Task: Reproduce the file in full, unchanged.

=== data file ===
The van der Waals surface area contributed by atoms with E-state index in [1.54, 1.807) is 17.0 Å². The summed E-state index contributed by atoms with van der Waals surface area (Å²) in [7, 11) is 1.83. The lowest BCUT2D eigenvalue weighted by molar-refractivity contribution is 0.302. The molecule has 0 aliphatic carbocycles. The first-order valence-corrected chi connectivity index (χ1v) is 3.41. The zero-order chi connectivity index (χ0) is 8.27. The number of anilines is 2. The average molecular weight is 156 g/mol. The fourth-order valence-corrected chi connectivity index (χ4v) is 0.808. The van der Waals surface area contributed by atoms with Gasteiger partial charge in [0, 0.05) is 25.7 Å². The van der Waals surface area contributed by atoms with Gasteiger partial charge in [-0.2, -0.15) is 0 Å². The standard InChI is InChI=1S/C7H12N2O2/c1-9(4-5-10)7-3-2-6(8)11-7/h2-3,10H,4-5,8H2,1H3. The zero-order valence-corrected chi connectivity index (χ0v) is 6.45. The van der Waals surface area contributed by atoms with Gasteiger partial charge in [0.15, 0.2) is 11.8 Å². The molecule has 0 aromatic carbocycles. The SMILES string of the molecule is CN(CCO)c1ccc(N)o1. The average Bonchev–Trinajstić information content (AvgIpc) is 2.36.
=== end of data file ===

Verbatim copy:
The van der Waals surface area contributed by atoms with E-state index in [1.54, 1.807) is 17.0 Å². The summed E-state index contributed by atoms with van der Waals surface area (Å²) in [7, 11) is 1.83. The lowest BCUT2D eigenvalue weighted by molar-refractivity contribution is 0.302. The molecule has 0 aliphatic carbocycles. The first-order valence-corrected chi connectivity index (χ1v) is 3.41. The zero-order chi connectivity index (χ0) is 8.27. The number of anilines is 2. The average molecular weight is 156 g/mol. The fourth-order valence-corrected chi connectivity index (χ4v) is 0.808. The van der Waals surface area contributed by atoms with Gasteiger partial charge in [0, 0.05) is 25.7 Å². The van der Waals surface area contributed by atoms with Gasteiger partial charge in [-0.2, -0.15) is 0 Å². The standard InChI is InChI=1S/C7H12N2O2/c1-9(4-5-10)7-3-2-6(8)11-7/h2-3,10H,4-5,8H2,1H3. The zero-order valence-corrected chi connectivity index (χ0v) is 6.45. The van der Waals surface area contributed by atoms with Gasteiger partial charge in [0.15, 0.2) is 11.8 Å². The molecule has 0 aromatic carbocycles. The SMILES string of the molecule is CN(CCO)c1ccc(N)o1. The average Bonchev–Trinajstić information content (AvgIpc) is 2.36.